A comprehensive and effective information system is essential to the success of any business. The term “information system” refers to processes and tools that companies use to collect data, interpret and process it into information, and disseminate the information to those who need it on a timely basis and in a form in which it can be used by the recipient. The elements of an information system include personnel, data collection, storage and processing equipment, communications and dissemination facilities, procedures, security planning, and controls. It is important to distinguish between “data,” which is essentially the raw material (e.g., facts and figures describing known events or occurrences) for “information,” and the “information” that is created from interpreting the data.
The first functional element of any effective information system is inputting the appropriate data. Managers should establish procedures for timely collection of all data necessary to generate the required information. The data should be checked carefully before it is entered into the system. The second functional element is referred to as data maintenance. The goal of this function is to be sure that data in the system that is no longer current or relevant will be replaced. However, the maintenance function should include the capacity to archive and preserve historical information for future reference. The third functional element is the output function, which focuses on creating and disseminating useful information for consumers within the organization. In order to be prepared for output, the data must be retrieved, selected, processed, and reported in a manner that conforms to the information requirements of the organization. The output can be disseminated in a variety of media, including written reports, newsletters, speeches, and as part of an electronic “infobase” that can accessed as needed.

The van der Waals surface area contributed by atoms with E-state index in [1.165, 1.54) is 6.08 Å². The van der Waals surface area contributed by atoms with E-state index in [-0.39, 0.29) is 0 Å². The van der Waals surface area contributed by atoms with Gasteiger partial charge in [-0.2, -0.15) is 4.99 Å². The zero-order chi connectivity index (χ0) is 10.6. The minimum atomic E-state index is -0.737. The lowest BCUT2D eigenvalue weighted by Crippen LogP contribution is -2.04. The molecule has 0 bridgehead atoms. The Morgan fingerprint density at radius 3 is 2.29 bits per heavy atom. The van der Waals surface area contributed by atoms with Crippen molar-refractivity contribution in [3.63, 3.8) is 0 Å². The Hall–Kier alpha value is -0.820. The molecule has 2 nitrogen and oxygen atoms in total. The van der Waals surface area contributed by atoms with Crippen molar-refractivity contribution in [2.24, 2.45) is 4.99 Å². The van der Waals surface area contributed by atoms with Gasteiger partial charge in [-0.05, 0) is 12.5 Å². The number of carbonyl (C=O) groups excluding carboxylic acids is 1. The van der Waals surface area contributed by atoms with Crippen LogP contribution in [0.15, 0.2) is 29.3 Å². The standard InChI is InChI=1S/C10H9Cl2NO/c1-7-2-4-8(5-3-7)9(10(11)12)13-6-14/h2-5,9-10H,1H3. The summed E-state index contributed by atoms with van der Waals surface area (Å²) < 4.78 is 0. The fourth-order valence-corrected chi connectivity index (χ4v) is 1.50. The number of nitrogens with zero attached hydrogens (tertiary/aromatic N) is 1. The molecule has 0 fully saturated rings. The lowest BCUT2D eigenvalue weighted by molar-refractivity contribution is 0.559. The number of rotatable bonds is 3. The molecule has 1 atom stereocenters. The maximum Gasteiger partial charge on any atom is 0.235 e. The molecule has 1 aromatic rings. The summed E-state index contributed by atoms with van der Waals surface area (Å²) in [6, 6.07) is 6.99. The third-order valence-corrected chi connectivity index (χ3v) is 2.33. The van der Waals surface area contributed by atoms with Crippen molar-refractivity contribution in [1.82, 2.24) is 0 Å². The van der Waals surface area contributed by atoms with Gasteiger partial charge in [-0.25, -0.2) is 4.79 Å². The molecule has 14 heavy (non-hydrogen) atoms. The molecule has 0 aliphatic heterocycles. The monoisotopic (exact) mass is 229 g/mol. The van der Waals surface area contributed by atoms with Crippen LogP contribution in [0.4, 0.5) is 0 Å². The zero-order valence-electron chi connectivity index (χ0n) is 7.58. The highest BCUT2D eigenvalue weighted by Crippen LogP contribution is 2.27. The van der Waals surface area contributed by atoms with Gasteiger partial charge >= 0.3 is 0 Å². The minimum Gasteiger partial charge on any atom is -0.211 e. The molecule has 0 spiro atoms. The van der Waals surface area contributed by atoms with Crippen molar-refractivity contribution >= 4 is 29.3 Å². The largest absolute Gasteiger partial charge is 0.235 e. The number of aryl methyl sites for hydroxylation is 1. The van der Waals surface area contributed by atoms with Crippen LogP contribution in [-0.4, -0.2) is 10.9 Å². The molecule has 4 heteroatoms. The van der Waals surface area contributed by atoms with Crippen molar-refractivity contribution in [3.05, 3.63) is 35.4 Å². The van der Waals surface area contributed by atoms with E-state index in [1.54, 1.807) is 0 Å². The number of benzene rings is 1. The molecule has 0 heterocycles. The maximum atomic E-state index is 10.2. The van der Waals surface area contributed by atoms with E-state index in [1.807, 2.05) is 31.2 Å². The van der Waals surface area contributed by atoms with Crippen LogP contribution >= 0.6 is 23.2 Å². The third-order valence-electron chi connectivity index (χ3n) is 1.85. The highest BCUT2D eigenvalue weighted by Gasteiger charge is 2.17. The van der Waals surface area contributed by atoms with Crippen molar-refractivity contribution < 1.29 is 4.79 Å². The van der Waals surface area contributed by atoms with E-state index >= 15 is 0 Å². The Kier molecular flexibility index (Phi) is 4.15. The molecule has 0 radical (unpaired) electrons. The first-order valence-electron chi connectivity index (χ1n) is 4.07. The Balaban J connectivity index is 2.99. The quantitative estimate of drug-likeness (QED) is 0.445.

Once the essential functions of an effective information system are understood, management must proceed with designing and implementing a system that satisfies the unique requirements of the company. This process begins with conceptualization of the goals and objectives of the information system, including the specific types of data generated by the company’s activities and the outputs that are most valuable to the managers and employees of the company and outside stakeholders (e.g., regulators, lenders, investors etc.). The next steps include feasibility studies, an analysis of the current systems used by the firm, and creation of a project team to coordinate the effort. The project team must then select one or more vendors to design and construct the system. Before the system goes online, the responsible managers and technical staff should be provide with intensive training, and provision should also be made for further in-house training of other personnel as needed to effectively utilize the system. Also, the system should be thoroughly tested alongside the company’s existing systems and procedures to be sure that it works efficiently. An information system is not static and should be regularly evaluated to ensure that it continues to meet the needs of the company as it grows and evolves.
The content in this post has been adapted from material that will appear in Business Transactions Solutions (Fall 2008) and is presented with permission of Thomson/West. Copyright 2008 Thomson/West. For more information or to order call 1-800-762-5272.